Hospitality is Everybody's Responsibility


When we are welcoming visitors to our home, whether family, friends or strangers, we normally tidy the house, greet guests at the door, provide enough food and drink for everyone and make sure that all are comfortable and included in the conversation. For some reason, however, this accepted and expected behaviour is sometimes forgotten when it comes to the worshipping community.

We have all heard stories of people coming to a Sunday parish Mass - perhaps visitors from another State or country, or someone who has been estranged from the church, or an enquirer wanting to find out about Catholic faith and practice –and are totally ignored by other worshippers. Rest assured, this would never happen at one of the so-called mega churches!

Things have changed in recent years, however, and many parishes have established a ministry of hospitality and roster people to be greeters at the church door. Having parish ministers of hospitality is not a “cop-out” for the rest of us however. Everyone at Mass has a ministry of welcome and warmth to the community and is called to be present to others as fellow members of the Body of Christ.

It is up to each one of us to be attentive to those who are with us at Mass and to make everyone welcome. Christ is present in the assembly and we are called to reverence this presence in the same way that we acknowledge Christ’s presence in the presider, the word and the consecrated elements.

While hospitality is everyone’s ministry, some within the community have a particular role to play in creating an atmosphere that is inviting and welcoming:

· Celebrants through their manner of presiding and preaching. It is important that those who lead liturgical celebrations use voice and gestures in such a way that all present are clearly included and encouraged to participate in the liturgical action.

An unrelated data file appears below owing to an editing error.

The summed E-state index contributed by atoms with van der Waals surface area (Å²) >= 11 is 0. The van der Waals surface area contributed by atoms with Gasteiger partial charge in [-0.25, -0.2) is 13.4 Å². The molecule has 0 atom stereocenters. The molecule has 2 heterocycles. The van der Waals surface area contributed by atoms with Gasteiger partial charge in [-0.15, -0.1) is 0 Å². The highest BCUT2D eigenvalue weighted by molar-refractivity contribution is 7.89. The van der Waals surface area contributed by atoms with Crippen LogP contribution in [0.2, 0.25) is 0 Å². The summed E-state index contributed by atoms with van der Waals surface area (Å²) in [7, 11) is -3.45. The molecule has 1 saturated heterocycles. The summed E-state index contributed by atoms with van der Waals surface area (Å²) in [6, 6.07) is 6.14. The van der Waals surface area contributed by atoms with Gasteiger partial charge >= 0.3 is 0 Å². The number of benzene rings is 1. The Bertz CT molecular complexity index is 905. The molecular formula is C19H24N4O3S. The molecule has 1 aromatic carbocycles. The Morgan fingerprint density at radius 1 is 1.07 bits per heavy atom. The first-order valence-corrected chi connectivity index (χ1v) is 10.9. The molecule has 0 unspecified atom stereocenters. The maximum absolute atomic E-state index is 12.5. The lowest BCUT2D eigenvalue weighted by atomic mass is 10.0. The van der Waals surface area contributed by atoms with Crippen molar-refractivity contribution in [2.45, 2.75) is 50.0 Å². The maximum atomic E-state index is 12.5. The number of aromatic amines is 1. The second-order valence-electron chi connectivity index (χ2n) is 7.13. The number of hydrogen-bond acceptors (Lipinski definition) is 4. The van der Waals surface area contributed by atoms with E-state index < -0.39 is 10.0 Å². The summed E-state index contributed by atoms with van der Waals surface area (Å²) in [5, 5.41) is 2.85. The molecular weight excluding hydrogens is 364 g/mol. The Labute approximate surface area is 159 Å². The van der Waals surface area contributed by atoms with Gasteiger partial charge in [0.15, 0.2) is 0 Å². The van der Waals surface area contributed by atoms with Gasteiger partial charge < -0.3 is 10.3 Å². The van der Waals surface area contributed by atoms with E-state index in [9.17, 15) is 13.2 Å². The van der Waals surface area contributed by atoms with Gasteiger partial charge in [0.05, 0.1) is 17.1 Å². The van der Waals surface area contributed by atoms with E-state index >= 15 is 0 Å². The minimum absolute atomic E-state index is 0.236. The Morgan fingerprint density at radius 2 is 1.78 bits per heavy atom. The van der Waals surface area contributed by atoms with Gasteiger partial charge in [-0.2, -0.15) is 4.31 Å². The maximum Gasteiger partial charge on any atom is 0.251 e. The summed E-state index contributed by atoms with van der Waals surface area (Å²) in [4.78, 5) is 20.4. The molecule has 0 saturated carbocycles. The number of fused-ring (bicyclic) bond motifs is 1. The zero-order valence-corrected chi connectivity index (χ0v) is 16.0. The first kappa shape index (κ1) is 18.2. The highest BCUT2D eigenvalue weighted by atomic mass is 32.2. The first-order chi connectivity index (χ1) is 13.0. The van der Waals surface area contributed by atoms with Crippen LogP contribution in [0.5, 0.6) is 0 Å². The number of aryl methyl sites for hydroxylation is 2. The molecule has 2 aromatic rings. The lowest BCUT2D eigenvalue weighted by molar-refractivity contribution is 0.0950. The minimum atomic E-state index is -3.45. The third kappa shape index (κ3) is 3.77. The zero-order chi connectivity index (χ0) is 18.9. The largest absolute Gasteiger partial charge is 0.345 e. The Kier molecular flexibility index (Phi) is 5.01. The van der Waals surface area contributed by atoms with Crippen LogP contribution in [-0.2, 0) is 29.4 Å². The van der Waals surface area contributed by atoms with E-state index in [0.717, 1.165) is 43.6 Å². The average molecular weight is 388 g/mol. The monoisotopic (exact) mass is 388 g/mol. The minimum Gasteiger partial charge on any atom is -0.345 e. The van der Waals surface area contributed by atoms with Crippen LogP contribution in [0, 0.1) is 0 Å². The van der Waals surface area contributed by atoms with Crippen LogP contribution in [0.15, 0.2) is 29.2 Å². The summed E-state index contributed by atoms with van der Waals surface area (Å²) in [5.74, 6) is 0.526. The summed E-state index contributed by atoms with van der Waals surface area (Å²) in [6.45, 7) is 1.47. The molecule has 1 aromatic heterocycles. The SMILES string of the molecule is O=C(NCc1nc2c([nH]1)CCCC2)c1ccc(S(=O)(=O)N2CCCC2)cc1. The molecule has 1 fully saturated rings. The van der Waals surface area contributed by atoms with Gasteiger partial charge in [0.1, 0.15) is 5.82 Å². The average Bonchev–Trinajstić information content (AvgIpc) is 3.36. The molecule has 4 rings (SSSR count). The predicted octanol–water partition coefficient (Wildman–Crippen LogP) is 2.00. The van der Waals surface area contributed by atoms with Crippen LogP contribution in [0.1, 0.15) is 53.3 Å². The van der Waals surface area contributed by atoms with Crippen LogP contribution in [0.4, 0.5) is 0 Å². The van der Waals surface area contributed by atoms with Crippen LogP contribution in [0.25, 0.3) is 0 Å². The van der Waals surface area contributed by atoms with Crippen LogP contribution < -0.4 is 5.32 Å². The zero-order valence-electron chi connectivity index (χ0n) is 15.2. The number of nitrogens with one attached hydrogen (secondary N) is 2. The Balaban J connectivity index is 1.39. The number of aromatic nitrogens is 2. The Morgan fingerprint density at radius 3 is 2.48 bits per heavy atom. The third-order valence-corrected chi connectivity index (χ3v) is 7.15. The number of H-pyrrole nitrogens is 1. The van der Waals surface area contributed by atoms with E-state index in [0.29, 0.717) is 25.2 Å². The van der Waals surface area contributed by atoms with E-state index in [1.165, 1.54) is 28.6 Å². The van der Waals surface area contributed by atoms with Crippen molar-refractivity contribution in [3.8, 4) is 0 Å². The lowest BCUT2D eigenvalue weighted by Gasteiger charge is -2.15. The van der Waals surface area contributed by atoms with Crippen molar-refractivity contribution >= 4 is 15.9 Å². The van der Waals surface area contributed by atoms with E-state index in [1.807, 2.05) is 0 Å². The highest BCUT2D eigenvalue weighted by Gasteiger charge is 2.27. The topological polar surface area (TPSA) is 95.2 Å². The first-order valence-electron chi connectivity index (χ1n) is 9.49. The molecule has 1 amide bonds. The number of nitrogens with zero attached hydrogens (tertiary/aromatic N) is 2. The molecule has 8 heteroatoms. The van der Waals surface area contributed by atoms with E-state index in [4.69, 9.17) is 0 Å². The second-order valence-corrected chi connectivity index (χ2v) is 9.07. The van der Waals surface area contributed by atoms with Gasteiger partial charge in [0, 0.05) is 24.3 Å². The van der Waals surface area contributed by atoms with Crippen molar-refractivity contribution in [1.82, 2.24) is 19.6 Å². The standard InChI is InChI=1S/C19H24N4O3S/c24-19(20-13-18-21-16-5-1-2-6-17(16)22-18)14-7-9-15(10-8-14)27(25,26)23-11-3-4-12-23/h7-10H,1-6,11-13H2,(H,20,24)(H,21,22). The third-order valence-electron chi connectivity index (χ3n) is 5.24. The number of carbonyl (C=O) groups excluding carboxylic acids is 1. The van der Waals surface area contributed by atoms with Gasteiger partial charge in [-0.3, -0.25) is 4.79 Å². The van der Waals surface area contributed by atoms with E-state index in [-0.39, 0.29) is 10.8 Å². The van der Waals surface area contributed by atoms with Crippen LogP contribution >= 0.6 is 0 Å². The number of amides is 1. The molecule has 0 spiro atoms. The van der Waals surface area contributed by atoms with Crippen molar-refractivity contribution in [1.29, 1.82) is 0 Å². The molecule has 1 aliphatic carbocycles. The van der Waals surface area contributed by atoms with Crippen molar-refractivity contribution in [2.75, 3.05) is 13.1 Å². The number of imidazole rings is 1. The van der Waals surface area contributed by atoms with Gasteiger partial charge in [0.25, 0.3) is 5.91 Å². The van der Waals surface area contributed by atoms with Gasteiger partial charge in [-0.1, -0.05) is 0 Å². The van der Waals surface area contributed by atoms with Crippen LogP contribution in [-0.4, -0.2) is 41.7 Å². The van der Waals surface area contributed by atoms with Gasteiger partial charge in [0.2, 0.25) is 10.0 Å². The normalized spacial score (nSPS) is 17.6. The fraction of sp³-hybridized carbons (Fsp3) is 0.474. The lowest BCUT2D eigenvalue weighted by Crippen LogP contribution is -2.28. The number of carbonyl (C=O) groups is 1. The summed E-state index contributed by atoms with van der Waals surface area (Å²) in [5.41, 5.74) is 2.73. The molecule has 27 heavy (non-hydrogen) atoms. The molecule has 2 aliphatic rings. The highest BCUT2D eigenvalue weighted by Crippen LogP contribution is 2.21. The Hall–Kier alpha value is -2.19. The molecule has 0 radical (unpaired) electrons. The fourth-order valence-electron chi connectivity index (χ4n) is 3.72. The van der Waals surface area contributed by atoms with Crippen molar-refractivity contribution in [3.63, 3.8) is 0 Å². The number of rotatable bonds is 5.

· Readers by proclaiming clearly. Ministers of the word need to ensure that all can hear the readings and that their use of eye contact and silence conveys to all present that the word of God is being addressed to them.
· Organists and other instrumentalists by giving clear introductions so that people know when to start singing. Cantors by drawing everyone into the common sung prayer through their welcoming manner and inclusive gestures.
· Sacristans, cleaners and environment ministers by creating a welcoming worship space. People will feel comfortable and included if a church is clearly signposted, parking and entrances are easy to find and the church is attractive and comfortable.
· Ministers of communion by serving graciously at the table of the Lord. Communion ministers make space for each communicant as they share with them the Body and Blood of Christ as fellow members of Christ’s body. They need to be respectful and caring and to be comfortable making contact with other people through their eyes, words and hands.
· Ushers/greeters by providing a warm welcome at the church door and offering information to visitors. Hospitality ministers need to be friendly people who remember names relatively easily and know key people in the parish to whom they can direct enquirers.

A parish which works at forming all its members as ministers of hospitality can transform a group of Mass goers into a welcoming and life-giving community that generates faith, hope and love.


Elizabeth Harrington